Vail marketing district adjusts its aim |

Vail marketing district adjusts its aim

By the numbers

$115.2 billion: Estimated U.S. luxury spending in 2015

2.1 billion: Estimated domestic airline trips in 2015.

$3.25 million: Vail Local Marketing District budget for 2016.

64 percent: Destination visitors to Vail so far this summer.

VAIL — Summer sales tax collections here have set new records during the past few years. It’s the Vail Local Marketing District’s job to keep that good thing growing.

The district, which relies mostly on a dedicated lodging tax, has a simple job — grow tourism between May and October. Those efforts have been successful throughout the past several years, but the slices of the economic pie are still split about the same way they always have been. The resort’s winter growth means that ski season still accounts for about 70 percent of Vail’s sales tax collections.

For 2016, the district will have a budget of about $3.25 million. It’s the job of the Vail Local Marketing District Advisory Council to decide how best to use that money.

Sitting as the district’s governing board, the Vail Town Council recently gave preliminary approval to next year’s business plan. That plan has a few significant changes, and hopes to be the start of bigger goals for summer business.

“We don’t have to change anything about Vail, but we need to get the word out.”Beth SliferChairwoman, Vail Local Marketing District Advisory Council

Business Goals

The goals include growing group business, the percentage of destination visitors — those who come from out of state — and building international visits.

“International visitors are very important,” advisory council chairwoman Beth Slifer said, adding that visitors from other countries tend to stay longer and spend more while they’re here.

The district hopes that international visitors will make up 15 percent of Vail’s guest mix by 2020. International visitors made up 9 percent of summer visitors in 2014.

Growing Group Business

The district plan also anticipates growing group business — from corporate gatherings to family reunions.

That business has dipped 15 percent this year, due to several factors.

Speaking to the town council at its Sept. 1 meeting, Vail Valley Partnership CEO Chris Romer said some groups that shift annual meeting locations every year didn’t return in 2015. The Partnership, which recruits group business, also was without an employee to do that work during a key booking window, he said.

Perhaps the biggest shift in the district’s focus, though, is the age group it aims its marketing toward.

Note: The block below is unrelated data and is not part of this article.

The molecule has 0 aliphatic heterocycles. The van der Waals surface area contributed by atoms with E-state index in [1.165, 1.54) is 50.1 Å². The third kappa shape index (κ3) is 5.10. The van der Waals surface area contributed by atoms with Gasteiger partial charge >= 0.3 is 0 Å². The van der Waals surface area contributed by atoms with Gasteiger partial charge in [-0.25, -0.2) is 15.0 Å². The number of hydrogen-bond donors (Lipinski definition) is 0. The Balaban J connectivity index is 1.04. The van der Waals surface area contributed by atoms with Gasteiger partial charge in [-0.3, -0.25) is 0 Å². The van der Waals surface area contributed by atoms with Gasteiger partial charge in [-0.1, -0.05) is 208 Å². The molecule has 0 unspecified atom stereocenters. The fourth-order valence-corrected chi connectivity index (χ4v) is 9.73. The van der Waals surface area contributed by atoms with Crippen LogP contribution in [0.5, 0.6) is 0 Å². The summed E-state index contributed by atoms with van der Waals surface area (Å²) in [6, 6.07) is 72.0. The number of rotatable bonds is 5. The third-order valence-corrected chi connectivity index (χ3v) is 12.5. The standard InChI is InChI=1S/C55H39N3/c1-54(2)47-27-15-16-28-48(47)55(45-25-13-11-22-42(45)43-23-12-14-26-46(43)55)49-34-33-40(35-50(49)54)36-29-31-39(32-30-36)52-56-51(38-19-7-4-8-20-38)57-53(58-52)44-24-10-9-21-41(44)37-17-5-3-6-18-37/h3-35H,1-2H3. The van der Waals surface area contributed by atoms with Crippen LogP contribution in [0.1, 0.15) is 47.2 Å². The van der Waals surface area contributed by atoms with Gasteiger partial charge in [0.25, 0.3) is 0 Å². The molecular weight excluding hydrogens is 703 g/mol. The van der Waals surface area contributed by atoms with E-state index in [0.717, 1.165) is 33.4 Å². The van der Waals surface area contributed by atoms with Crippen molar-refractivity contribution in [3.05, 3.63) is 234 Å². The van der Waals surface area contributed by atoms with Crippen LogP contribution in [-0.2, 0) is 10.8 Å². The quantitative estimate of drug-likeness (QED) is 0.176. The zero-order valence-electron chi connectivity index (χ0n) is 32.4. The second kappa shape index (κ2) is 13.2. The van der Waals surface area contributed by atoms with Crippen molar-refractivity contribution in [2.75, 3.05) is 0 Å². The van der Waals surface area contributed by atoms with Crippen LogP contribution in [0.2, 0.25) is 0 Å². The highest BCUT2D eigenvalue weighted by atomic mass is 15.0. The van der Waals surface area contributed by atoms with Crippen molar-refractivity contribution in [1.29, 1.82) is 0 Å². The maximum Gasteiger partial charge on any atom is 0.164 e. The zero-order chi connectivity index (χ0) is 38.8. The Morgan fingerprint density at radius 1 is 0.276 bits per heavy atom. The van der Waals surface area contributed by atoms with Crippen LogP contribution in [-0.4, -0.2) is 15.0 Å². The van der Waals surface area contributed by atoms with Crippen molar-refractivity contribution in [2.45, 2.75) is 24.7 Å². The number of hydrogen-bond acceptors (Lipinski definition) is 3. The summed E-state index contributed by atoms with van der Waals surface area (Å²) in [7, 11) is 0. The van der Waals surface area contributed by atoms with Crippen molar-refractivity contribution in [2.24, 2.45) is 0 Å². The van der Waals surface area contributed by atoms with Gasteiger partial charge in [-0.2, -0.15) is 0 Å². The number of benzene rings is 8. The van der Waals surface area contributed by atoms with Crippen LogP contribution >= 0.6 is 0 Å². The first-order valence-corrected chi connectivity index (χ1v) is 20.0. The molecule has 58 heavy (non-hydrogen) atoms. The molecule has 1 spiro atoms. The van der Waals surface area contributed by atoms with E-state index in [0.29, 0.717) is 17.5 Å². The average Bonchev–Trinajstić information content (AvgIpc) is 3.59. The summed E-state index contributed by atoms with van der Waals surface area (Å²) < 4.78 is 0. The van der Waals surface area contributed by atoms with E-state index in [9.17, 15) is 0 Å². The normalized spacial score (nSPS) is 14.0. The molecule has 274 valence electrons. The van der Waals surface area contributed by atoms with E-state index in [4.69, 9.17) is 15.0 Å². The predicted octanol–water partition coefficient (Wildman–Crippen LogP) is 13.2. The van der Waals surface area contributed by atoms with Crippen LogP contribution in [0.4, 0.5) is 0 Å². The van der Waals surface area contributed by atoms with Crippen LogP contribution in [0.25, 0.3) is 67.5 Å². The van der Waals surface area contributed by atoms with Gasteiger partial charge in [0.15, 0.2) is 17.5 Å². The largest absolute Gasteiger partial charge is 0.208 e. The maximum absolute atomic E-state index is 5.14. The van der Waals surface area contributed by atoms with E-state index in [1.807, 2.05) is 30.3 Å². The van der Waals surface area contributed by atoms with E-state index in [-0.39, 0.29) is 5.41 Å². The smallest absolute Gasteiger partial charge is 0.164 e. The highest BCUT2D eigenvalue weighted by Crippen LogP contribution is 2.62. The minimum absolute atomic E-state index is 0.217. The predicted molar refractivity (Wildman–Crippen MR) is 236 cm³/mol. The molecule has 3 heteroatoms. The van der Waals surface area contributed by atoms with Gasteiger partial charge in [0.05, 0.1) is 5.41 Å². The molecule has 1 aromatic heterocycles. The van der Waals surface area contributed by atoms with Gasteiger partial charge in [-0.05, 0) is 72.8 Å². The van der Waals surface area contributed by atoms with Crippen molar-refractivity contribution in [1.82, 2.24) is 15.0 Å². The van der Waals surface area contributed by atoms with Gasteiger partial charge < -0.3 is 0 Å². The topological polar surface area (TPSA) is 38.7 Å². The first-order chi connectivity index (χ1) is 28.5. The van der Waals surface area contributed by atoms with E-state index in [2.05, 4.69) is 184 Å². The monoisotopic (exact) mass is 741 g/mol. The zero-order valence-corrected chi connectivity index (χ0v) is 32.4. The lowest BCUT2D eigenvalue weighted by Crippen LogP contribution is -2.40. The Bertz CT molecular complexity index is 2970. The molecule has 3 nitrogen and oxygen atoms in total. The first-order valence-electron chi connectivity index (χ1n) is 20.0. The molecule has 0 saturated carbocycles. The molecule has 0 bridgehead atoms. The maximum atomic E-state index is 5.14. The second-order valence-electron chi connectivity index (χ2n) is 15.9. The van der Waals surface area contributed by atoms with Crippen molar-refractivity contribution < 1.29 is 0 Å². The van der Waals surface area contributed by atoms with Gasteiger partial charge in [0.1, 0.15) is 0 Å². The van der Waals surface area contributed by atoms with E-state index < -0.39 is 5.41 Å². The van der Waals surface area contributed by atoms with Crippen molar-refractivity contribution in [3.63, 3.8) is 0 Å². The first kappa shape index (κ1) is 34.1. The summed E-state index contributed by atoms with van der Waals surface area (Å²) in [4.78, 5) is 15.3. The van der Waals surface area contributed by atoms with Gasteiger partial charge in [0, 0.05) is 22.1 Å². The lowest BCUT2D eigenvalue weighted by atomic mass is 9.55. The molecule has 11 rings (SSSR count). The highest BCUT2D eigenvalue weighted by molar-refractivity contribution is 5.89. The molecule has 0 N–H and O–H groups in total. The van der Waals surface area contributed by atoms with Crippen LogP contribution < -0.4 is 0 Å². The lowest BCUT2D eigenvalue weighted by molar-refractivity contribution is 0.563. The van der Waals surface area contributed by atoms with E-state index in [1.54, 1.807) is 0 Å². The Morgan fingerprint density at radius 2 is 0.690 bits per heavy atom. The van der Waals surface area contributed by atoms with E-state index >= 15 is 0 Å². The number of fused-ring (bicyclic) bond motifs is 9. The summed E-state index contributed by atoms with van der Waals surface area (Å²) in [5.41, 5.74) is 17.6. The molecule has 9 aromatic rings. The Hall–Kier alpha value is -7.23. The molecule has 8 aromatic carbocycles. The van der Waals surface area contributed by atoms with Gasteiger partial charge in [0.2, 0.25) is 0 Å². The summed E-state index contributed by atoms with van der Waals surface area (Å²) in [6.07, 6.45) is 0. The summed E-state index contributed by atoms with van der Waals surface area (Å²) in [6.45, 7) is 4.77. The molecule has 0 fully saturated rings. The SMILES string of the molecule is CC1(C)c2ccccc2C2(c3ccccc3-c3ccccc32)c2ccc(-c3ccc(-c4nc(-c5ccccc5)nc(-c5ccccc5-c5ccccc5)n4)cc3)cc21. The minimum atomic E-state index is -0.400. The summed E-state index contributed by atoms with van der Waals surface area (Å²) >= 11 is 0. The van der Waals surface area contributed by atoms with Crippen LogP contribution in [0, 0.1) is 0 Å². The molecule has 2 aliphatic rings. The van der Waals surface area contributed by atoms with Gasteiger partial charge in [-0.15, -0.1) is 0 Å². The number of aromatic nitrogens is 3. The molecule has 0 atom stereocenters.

Calling All Millennials

For years, the target audience has been people between 35 and 64 years old. Starting next year, the district will focus more on the 25 to 54 age group. That demographic group includes the so-called millennial generation, people born roughly from the early 1980s to about 2000.

While that group doesn’t yet have the spending power of the Baby Boom generation — people born from about 1946 to 1962 — millennials are important for a couple of big reasons.

First, while they earn less, the district’s research shows that millennials right now spend about double what Boomers do on travel.

Second, millennials have a big influence on travel decisions made by friends and families.

Getting the Word Out

Vail is well-positioned to take advantage of multi-generational groups, Slifer said.

“We don’t have to change anything about Vail, but we need to get the word out,” she added.

Slifer said getting that word out now is much more cost-effective than when she first started working on summer marketing more than 20 years ago. Back then, marketing was limited largely to print and TV, both of which were, and are, expensive.

Social media and email allow marketing to be more targeted and nimble today, Slifer said.

“If we can detect changes in the audiences, we can make changes on the websites or send out (email) as often as weekly,” she said.

And, since summer marketing has had a dedicated funding source for the past several years, Slifer said planning for the future is easier than it once was.

“It’s been a huge boon,” she said. “It’s a huge advantage we have over the past, and over a number of other resorts.”

Vail Daily Business Editor Scott Miller can be reached at 970-748-2930, and @scottnmiller.

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